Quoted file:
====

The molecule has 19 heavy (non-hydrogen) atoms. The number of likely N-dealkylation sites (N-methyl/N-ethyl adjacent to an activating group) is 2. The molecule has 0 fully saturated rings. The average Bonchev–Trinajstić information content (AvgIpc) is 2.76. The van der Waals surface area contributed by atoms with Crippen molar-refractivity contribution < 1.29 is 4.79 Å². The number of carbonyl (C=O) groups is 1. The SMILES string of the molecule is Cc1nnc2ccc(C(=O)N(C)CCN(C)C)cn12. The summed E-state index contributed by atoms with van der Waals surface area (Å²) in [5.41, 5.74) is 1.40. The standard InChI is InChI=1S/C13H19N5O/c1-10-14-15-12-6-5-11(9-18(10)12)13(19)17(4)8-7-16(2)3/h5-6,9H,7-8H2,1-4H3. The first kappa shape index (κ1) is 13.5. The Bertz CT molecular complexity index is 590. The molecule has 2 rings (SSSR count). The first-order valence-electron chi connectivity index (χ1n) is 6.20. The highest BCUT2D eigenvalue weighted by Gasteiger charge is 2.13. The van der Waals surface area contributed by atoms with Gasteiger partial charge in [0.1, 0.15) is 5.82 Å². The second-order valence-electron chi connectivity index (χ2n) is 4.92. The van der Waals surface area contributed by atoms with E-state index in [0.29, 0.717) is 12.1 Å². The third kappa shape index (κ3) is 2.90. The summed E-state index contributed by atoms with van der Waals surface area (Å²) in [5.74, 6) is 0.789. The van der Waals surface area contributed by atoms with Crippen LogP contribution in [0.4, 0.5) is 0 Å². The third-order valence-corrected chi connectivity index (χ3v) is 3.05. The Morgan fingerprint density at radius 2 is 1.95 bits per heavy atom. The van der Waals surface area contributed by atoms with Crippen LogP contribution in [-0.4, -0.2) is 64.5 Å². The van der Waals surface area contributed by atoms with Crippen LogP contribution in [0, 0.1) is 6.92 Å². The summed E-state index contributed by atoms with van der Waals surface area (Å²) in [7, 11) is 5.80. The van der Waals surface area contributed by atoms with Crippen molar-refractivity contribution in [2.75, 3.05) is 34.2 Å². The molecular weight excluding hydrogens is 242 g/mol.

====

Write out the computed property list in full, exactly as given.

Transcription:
The molecule has 19 heavy (non-hydrogen) atoms. The number of likely N-dealkylation sites (N-methyl/N-ethyl adjacent to an activating group) is 2. The molecule has 0 fully saturated rings. The average Bonchev–Trinajstić information content (AvgIpc) is 2.76. The van der Waals surface area contributed by atoms with Crippen molar-refractivity contribution < 1.29 is 4.79 Å². The number of carbonyl (C=O) groups is 1. The SMILES string of the molecule is Cc1nnc2ccc(C(=O)N(C)CCN(C)C)cn12. The summed E-state index contributed by atoms with van der Waals surface area (Å²) in [5.41, 5.74) is 1.40. The standard InChI is InChI=1S/C13H19N5O/c1-10-14-15-12-6-5-11(9-18(10)12)13(19)17(4)8-7-16(2)3/h5-6,9H,7-8H2,1-4H3. The first kappa shape index (κ1) is 13.5. The Bertz CT molecular complexity index is 590. The molecule has 2 rings (SSSR count). The first-order valence-electron chi connectivity index (χ1n) is 6.20. The highest BCUT2D eigenvalue weighted by Gasteiger charge is 2.13. The van der Waals surface area contributed by atoms with Gasteiger partial charge in [0.1, 0.15) is 5.82 Å². The second-order valence-electron chi connectivity index (χ2n) is 4.92. The van der Waals surface area contributed by atoms with E-state index in [0.29, 0.717) is 12.1 Å². The third kappa shape index (κ3) is 2.90. The summed E-state index contributed by atoms with van der Waals surface area (Å²) in [5.74, 6) is 0.789. The van der Waals surface area contributed by atoms with Crippen LogP contribution in [0.4, 0.5) is 0 Å². The third-order valence-corrected chi connectivity index (χ3v) is 3.05. The Morgan fingerprint density at radius 2 is 1.95 bits per heavy atom. The van der Waals surface area contributed by atoms with Crippen LogP contribution in [-0.4, -0.2) is 64.5 Å². The van der Waals surface area contributed by atoms with Crippen LogP contribution in [0, 0.1) is 6.92 Å². The summed E-state index contributed by atoms with van der Waals surface area (Å²) in [7, 11) is 5.80. The van der Waals surface area contributed by atoms with Crippen molar-refractivity contribution in [2.75, 3.05) is 34.2 Å². The molecular weight excluding hydrogens is 242 g/mol.